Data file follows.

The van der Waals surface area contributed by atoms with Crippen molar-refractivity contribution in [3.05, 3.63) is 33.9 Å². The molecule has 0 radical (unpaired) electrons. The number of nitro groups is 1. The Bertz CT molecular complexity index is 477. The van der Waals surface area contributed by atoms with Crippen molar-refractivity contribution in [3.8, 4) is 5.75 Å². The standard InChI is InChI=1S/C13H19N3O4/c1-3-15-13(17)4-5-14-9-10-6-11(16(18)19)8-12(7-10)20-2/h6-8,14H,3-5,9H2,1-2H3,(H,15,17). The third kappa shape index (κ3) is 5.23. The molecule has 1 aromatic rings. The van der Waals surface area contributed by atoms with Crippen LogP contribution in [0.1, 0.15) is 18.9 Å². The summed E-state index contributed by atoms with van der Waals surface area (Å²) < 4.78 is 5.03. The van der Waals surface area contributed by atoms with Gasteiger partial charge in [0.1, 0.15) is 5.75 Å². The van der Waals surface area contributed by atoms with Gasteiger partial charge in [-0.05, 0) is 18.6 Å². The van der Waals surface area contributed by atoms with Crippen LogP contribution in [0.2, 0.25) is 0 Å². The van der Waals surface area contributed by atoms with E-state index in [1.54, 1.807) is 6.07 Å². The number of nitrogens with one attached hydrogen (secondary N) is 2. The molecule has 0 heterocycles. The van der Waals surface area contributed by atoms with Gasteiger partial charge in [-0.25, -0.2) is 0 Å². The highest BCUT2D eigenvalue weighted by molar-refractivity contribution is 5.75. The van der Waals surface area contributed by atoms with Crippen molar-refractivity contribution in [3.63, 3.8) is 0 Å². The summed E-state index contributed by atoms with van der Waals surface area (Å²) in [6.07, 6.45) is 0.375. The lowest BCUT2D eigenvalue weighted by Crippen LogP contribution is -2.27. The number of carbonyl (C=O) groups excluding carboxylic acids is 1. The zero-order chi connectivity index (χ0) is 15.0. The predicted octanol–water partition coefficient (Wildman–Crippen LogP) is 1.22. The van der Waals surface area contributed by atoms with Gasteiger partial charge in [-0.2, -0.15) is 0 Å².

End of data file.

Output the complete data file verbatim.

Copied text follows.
The van der Waals surface area contributed by atoms with Crippen molar-refractivity contribution in [3.05, 3.63) is 33.9 Å². The molecule has 0 radical (unpaired) electrons. The number of nitro groups is 1. The Bertz CT molecular complexity index is 477. The van der Waals surface area contributed by atoms with Crippen molar-refractivity contribution in [3.8, 4) is 5.75 Å². The standard InChI is InChI=1S/C13H19N3O4/c1-3-15-13(17)4-5-14-9-10-6-11(16(18)19)8-12(7-10)20-2/h6-8,14H,3-5,9H2,1-2H3,(H,15,17). The third kappa shape index (κ3) is 5.23. The molecule has 1 aromatic rings. The van der Waals surface area contributed by atoms with Crippen LogP contribution in [0.1, 0.15) is 18.9 Å². The summed E-state index contributed by atoms with van der Waals surface area (Å²) < 4.78 is 5.03. The van der Waals surface area contributed by atoms with Gasteiger partial charge in [0.1, 0.15) is 5.75 Å². The van der Waals surface area contributed by atoms with Gasteiger partial charge in [-0.05, 0) is 18.6 Å². The van der Waals surface area contributed by atoms with Crippen LogP contribution in [0.2, 0.25) is 0 Å². The van der Waals surface area contributed by atoms with E-state index in [1.54, 1.807) is 6.07 Å². The number of nitrogens with one attached hydrogen (secondary N) is 2. The molecule has 0 heterocycles. The van der Waals surface area contributed by atoms with Gasteiger partial charge in [-0.25, -0.2) is 0 Å². The highest BCUT2D eigenvalue weighted by molar-refractivity contribution is 5.75. The van der Waals surface area contributed by atoms with Crippen molar-refractivity contribution in [3.63, 3.8) is 0 Å². The summed E-state index contributed by atoms with van der Waals surface area (Å²) in [6.07, 6.45) is 0.375. The lowest BCUT2D eigenvalue weighted by Crippen LogP contribution is -2.27. The number of carbonyl (C=O) groups excluding carboxylic acids is 1. The zero-order chi connectivity index (χ0) is 15.0. The predicted octanol–water partition coefficient (Wildman–Crippen LogP) is 1.22. The van der Waals surface area contributed by atoms with Gasteiger partial charge in [-0.2, -0.15) is 0 Å².